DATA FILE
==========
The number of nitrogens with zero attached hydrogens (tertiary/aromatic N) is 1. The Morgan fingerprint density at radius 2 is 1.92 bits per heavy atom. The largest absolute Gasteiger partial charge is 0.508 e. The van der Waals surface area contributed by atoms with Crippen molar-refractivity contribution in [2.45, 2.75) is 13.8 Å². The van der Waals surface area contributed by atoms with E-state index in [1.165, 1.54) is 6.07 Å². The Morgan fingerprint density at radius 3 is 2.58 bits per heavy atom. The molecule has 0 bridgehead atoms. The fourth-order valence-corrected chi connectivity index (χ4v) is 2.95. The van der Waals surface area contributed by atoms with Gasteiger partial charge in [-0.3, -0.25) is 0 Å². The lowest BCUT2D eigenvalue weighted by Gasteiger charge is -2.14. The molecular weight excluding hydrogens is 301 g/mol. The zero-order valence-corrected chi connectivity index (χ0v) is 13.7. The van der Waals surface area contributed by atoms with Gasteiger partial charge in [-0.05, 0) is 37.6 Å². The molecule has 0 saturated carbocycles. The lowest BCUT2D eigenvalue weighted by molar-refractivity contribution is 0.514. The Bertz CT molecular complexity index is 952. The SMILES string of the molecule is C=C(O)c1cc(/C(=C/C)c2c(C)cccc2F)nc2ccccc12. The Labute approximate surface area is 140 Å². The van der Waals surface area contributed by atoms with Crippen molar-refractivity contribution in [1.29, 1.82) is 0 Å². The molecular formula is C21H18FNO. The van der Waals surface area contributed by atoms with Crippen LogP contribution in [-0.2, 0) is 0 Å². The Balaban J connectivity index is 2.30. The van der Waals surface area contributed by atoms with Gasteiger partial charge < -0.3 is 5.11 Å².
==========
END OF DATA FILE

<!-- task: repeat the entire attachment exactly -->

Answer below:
The number of nitrogens with zero attached hydrogens (tertiary/aromatic N) is 1. The Morgan fingerprint density at radius 2 is 1.92 bits per heavy atom. The largest absolute Gasteiger partial charge is 0.508 e. The van der Waals surface area contributed by atoms with Crippen molar-refractivity contribution in [2.45, 2.75) is 13.8 Å². The van der Waals surface area contributed by atoms with E-state index in [1.165, 1.54) is 6.07 Å². The Morgan fingerprint density at radius 3 is 2.58 bits per heavy atom. The molecule has 0 bridgehead atoms. The fourth-order valence-corrected chi connectivity index (χ4v) is 2.95. The van der Waals surface area contributed by atoms with Gasteiger partial charge in [-0.3, -0.25) is 0 Å². The lowest BCUT2D eigenvalue weighted by Gasteiger charge is -2.14. The molecular weight excluding hydrogens is 301 g/mol. The zero-order valence-corrected chi connectivity index (χ0v) is 13.7. The van der Waals surface area contributed by atoms with Gasteiger partial charge in [-0.05, 0) is 37.6 Å². The molecule has 0 saturated carbocycles. The lowest BCUT2D eigenvalue weighted by molar-refractivity contribution is 0.514. The Bertz CT molecular complexity index is 952. The SMILES string of the molecule is C=C(O)c1cc(/C(=C/C)c2c(C)cccc2F)nc2ccccc12. The Labute approximate surface area is 140 Å². The van der Waals surface area contributed by atoms with Crippen molar-refractivity contribution in [1.29, 1.82) is 0 Å². The molecular formula is C21H18FNO. The van der Waals surface area contributed by atoms with Crippen LogP contribution in [-0.2, 0) is 0 Å². The Balaban J connectivity index is 2.30. The van der Waals surface area contributed by atoms with Gasteiger partial charge < -0.3 is 5.11 Å².